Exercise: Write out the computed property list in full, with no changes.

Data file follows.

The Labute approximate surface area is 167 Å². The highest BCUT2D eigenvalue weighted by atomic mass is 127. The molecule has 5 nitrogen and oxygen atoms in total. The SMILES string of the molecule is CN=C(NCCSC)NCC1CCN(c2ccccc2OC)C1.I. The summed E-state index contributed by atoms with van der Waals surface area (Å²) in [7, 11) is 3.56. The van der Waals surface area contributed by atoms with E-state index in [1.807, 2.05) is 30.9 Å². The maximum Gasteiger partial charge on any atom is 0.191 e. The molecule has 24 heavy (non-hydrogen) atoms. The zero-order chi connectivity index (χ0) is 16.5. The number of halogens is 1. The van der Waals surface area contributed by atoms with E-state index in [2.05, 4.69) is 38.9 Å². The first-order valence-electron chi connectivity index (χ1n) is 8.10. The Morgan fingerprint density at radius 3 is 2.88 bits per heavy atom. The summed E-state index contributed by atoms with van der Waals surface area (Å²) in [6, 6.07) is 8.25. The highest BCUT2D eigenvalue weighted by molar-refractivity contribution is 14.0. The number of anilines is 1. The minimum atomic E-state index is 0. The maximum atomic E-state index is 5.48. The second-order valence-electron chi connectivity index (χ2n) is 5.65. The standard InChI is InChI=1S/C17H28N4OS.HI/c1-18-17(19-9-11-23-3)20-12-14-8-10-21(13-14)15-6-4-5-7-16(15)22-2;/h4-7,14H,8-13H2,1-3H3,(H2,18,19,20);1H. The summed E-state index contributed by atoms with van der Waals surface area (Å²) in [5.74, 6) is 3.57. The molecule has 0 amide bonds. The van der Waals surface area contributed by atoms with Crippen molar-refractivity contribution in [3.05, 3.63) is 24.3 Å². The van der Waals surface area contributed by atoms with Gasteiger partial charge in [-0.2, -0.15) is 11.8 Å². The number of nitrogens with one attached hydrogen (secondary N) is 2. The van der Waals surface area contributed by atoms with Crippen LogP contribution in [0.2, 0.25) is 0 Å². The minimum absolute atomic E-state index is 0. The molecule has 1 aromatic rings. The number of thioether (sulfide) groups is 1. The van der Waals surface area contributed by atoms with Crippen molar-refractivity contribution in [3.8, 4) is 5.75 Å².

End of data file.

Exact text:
The Labute approximate surface area is 167 Å². The highest BCUT2D eigenvalue weighted by atomic mass is 127. The molecule has 5 nitrogen and oxygen atoms in total. The SMILES string of the molecule is CN=C(NCCSC)NCC1CCN(c2ccccc2OC)C1.I. The summed E-state index contributed by atoms with van der Waals surface area (Å²) in [7, 11) is 3.56. The van der Waals surface area contributed by atoms with E-state index in [1.807, 2.05) is 30.9 Å². The maximum Gasteiger partial charge on any atom is 0.191 e. The molecule has 24 heavy (non-hydrogen) atoms. The zero-order chi connectivity index (χ0) is 16.5. The number of halogens is 1. The van der Waals surface area contributed by atoms with E-state index in [2.05, 4.69) is 38.9 Å². The first-order valence-electron chi connectivity index (χ1n) is 8.10. The Morgan fingerprint density at radius 3 is 2.88 bits per heavy atom. The summed E-state index contributed by atoms with van der Waals surface area (Å²) in [6, 6.07) is 8.25. The highest BCUT2D eigenvalue weighted by molar-refractivity contribution is 14.0. The number of anilines is 1. The minimum atomic E-state index is 0. The maximum atomic E-state index is 5.48. The second-order valence-electron chi connectivity index (χ2n) is 5.65. The standard InChI is InChI=1S/C17H28N4OS.HI/c1-18-17(19-9-11-23-3)20-12-14-8-10-21(13-14)15-6-4-5-7-16(15)22-2;/h4-7,14H,8-13H2,1-3H3,(H2,18,19,20);1H. The summed E-state index contributed by atoms with van der Waals surface area (Å²) in [5.74, 6) is 3.57. The molecule has 0 amide bonds. The van der Waals surface area contributed by atoms with Crippen molar-refractivity contribution in [3.05, 3.63) is 24.3 Å². The van der Waals surface area contributed by atoms with Gasteiger partial charge in [-0.2, -0.15) is 11.8 Å². The number of nitrogens with one attached hydrogen (secondary N) is 2. The van der Waals surface area contributed by atoms with Crippen LogP contribution in [0.2, 0.25) is 0 Å². The minimum absolute atomic E-state index is 0. The molecule has 1 aromatic rings. The number of thioether (sulfide) groups is 1. The van der Waals surface area contributed by atoms with Crippen molar-refractivity contribution in [3.8, 4) is 5.75 Å².